If the welding wire is too thick, the melting time of the welding wire will be prolonged, the heat-affected zone will be enlarged, and overheating tissue may occur, which will reduce the welding quality of the joint.
Relationship between workpiece thickness and welding wire diameter:
|Workpiece thickness |
|Welding wire diameter |
6.4 Welding Nozzle Tilt Angle
The tilt angle of the welding nozzle is usually determined based on the thickness of the workpiece, the size of the welding nozzle, and the welding position. A large tilt angle of the welding nozzle results in a concentrated flame, minimal heat loss, high heat input, and rapid heating of the workpiece.
Conversely, a small tilt angle of the welding nozzle results in a dispersed flame, significant heat loss, low heat input, and slow heating of the workpiece. The tilt angle of the welding nozzle is generally within the range of 20°-50°.
Selection of tilt angle for gas welding nozzle:
|Weldment thickness |
|Welding nozzle inclination angle||20°||30°||40°||50°||60°||70°|
6.5 Principles for the Selection of Gas Welding Specifications
|Flame type||Types of oxygen acetylene flames, selected according to the table|
|Acetylene consumption and oxygen working pressure||Based on factors such as the melting point of metals and alloys, the thickness and small size of welding parts, thermal conductivity, and joint form, select welding torque and nozzle with appropriate flame energy rate (acetylene consumption), and adjust the oxygen working pressure appropriately according to acetylene consumption.|
|Welding wire diameter||Table selection based on the relationship between workpiece thickness and welding wire diameter|
|Welding nozzle number||Determine based on the thickness, material, and joint form of the weldment|
|Welding nozzle inclination angle||Determine according to the thickness of the welding piece (see the selection of welding nozzle inclination angle)|
|Welding speed||Based on operational skills and the strength of the flame used, try to increase the welding speed as much as possible while ensuring penetration|
6.6 Common Defects and Preventive Measures in Gas Welding
|Defect||Cause of occurrence||Preventive measure|
|Crackle||The sulfur content in the weld metal is too high, the welding stress is too high, the flame energy rate is low, and the weld fusion is poor||Control the sulfur content of weld metal, improve flame energy efficiency, and reduce welding stress|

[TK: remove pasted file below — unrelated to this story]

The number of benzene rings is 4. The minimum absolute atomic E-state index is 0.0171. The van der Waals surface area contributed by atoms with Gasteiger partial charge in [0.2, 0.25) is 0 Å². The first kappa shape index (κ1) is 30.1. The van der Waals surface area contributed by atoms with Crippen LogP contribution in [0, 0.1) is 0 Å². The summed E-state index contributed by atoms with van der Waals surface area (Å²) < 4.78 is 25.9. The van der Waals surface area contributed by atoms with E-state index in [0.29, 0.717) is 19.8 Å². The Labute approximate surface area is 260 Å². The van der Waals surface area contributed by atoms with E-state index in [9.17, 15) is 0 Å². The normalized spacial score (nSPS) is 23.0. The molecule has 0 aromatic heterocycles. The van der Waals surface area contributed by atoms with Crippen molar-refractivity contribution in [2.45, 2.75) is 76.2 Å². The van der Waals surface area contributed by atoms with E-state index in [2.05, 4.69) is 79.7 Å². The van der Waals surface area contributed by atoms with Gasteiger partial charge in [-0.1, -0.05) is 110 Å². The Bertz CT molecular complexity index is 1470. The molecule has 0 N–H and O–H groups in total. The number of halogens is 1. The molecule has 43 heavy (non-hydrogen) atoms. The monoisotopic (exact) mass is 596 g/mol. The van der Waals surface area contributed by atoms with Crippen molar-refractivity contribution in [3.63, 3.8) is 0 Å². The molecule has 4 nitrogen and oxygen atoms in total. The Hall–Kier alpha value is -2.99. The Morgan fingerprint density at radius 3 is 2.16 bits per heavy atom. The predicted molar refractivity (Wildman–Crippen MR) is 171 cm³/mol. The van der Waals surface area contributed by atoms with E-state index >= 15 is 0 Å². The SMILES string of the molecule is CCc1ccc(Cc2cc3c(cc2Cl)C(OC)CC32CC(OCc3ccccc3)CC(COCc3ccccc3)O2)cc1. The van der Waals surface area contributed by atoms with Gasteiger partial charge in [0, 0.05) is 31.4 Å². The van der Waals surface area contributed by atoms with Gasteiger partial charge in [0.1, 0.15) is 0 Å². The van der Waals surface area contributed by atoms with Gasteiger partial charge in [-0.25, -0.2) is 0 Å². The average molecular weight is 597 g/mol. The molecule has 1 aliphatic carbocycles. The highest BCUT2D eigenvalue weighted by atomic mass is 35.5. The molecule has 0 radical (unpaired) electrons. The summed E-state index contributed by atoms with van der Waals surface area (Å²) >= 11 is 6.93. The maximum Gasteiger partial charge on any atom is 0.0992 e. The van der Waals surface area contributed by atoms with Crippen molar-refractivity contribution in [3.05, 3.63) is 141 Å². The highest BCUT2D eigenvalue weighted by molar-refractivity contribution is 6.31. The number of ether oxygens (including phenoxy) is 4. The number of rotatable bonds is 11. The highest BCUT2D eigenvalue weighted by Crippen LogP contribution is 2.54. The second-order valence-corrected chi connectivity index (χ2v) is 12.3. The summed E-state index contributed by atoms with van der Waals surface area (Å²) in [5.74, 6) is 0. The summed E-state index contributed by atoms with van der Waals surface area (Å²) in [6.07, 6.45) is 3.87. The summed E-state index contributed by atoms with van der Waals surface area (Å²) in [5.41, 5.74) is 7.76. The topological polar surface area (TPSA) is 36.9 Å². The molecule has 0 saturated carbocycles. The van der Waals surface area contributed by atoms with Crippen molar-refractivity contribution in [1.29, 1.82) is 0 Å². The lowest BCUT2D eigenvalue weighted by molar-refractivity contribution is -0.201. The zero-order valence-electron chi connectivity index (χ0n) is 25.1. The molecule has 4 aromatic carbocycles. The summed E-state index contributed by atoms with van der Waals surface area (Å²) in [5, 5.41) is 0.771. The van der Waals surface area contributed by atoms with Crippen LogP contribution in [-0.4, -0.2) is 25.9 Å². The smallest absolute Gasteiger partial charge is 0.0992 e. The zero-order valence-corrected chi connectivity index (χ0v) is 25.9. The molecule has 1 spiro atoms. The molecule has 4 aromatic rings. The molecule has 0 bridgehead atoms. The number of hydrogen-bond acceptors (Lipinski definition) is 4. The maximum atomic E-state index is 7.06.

|Stoma||Poor cleaning of welding wires and parts, high sulfur content, incorrect flame composition, and fast welding speed||Strictly clean the surface of the workpiece and control the metal composition of the welding wire; Reasonable selection of flame and welding speed|
|The weld size and welding switch do not meet the requirements||Improper angle of welding groove, uneven assembly gap, improper selection of welding parameters, etc||Reasonable processing of groove angle, strict control of assembly clearance, and correct selection of welding parameters|
|Undercut||Excessive adjustment of flame energy rate, incorrect inclination angle of welding nozzle, improper movement method of welding nozzle and welding wire||Correctly select welding parameters and correct operation methods|
|Burn through||Excessive heating of welding parts, improper operation process, slow welding speed, and prolonged stay at a certain location||Reasonable heating work, adjusting welding speed, and improving operational skills|
|Pit||Excessive flame energy rate, incomplete filling of the melt pool at the end||Pay attention to the welding essentials at the end and choose a reasonable flame energy rate|
|Slag inclusion||Welding edges and layers are not cleaned thoroughly, welding speed is too fast, weld shape coefficient is too small, and welding nozzle inclination angle is not appropriate||Strictly clean the edges and welding layers of the welded parts, control the welding speed, and appropriately increase the shape coefficient of the weld seam|
|Lack of penetration||There are oxides on the surface of the weldment, the groove angle is too small, the flame energy rate is insufficient, and the welding speed is too fast||Strictly clean the surface of the weldment, select appropriate groove angles and gaps, control welding speed and flame energy rate|
|Unfused||The flame energy rate is too low or leans towards the groove side||Choose the appropriate flame energy rate to ensure that the flame is not biased|
|Weld beading||Excessive flame energy rate, slow welding speed, large assembly gap of welding parts, incorrect welding gun movement method, etc||Select appropriate welding speed and flame energy rate; Adjust the assembly gap of the welding parts and use the welding gun correctly|